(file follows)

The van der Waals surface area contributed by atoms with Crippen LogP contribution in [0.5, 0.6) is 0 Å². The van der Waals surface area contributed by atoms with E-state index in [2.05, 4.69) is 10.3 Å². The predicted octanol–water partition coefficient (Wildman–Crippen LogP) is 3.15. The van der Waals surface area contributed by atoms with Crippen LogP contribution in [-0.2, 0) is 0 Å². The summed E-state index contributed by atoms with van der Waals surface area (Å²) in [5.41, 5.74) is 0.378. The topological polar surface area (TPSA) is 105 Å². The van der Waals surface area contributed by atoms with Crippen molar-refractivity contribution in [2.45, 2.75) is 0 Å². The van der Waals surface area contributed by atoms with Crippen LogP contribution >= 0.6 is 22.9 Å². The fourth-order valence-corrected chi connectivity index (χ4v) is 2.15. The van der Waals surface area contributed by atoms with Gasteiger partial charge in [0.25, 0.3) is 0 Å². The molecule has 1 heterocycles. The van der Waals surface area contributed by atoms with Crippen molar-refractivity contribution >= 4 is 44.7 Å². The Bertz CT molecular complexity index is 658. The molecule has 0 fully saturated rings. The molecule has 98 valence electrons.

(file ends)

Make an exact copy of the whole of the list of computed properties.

The van der Waals surface area contributed by atoms with Crippen LogP contribution in [0.5, 0.6) is 0 Å². The van der Waals surface area contributed by atoms with E-state index in [2.05, 4.69) is 10.3 Å². The predicted octanol–water partition coefficient (Wildman–Crippen LogP) is 3.15. The van der Waals surface area contributed by atoms with Crippen LogP contribution in [-0.2, 0) is 0 Å². The summed E-state index contributed by atoms with van der Waals surface area (Å²) in [5.41, 5.74) is 0.378. The topological polar surface area (TPSA) is 105 Å². The van der Waals surface area contributed by atoms with Crippen molar-refractivity contribution in [2.45, 2.75) is 0 Å². The van der Waals surface area contributed by atoms with Crippen LogP contribution >= 0.6 is 22.9 Å². The fourth-order valence-corrected chi connectivity index (χ4v) is 2.15. The van der Waals surface area contributed by atoms with Gasteiger partial charge in [0.25, 0.3) is 0 Å². The molecule has 1 heterocycles. The van der Waals surface area contributed by atoms with Crippen molar-refractivity contribution >= 4 is 44.7 Å². The Bertz CT molecular complexity index is 658. The molecule has 0 fully saturated rings. The molecule has 98 valence electrons.